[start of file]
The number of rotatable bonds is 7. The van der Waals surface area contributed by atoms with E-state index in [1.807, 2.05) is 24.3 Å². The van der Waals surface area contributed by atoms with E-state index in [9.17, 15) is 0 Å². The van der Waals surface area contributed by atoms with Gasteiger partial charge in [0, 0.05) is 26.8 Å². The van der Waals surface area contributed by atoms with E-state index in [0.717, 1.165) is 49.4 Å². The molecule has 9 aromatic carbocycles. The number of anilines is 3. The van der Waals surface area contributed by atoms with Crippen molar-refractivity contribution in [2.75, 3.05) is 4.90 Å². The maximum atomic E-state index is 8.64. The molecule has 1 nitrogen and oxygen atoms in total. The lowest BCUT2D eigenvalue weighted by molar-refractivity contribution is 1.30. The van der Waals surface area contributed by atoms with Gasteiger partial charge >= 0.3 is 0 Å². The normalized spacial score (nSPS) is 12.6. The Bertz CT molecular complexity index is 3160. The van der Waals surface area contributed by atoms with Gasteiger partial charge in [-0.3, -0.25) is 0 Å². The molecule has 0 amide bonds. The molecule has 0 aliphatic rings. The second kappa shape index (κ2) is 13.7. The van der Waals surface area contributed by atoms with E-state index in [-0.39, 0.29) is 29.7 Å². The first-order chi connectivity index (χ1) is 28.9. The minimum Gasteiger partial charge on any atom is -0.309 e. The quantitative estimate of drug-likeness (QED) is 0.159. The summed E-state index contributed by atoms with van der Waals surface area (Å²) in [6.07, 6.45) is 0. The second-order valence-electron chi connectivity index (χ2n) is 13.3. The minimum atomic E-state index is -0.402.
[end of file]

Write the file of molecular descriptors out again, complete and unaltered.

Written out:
The number of rotatable bonds is 7. The van der Waals surface area contributed by atoms with E-state index in [1.807, 2.05) is 24.3 Å². The van der Waals surface area contributed by atoms with E-state index in [9.17, 15) is 0 Å². The van der Waals surface area contributed by atoms with Gasteiger partial charge in [0, 0.05) is 26.8 Å². The van der Waals surface area contributed by atoms with E-state index in [0.717, 1.165) is 49.4 Å². The molecule has 9 aromatic carbocycles. The number of anilines is 3. The van der Waals surface area contributed by atoms with Crippen molar-refractivity contribution in [2.75, 3.05) is 4.90 Å². The maximum atomic E-state index is 8.64. The molecule has 1 nitrogen and oxygen atoms in total. The lowest BCUT2D eigenvalue weighted by molar-refractivity contribution is 1.30. The van der Waals surface area contributed by atoms with Gasteiger partial charge >= 0.3 is 0 Å². The normalized spacial score (nSPS) is 12.6. The Bertz CT molecular complexity index is 3160. The van der Waals surface area contributed by atoms with Gasteiger partial charge in [-0.3, -0.25) is 0 Å². The molecule has 0 amide bonds. The molecule has 0 aliphatic rings. The second kappa shape index (κ2) is 13.7. The van der Waals surface area contributed by atoms with E-state index in [-0.39, 0.29) is 29.7 Å². The first-order chi connectivity index (χ1) is 28.9. The minimum Gasteiger partial charge on any atom is -0.309 e. The quantitative estimate of drug-likeness (QED) is 0.159. The summed E-state index contributed by atoms with van der Waals surface area (Å²) in [6.07, 6.45) is 0. The second-order valence-electron chi connectivity index (χ2n) is 13.3. The minimum atomic E-state index is -0.402.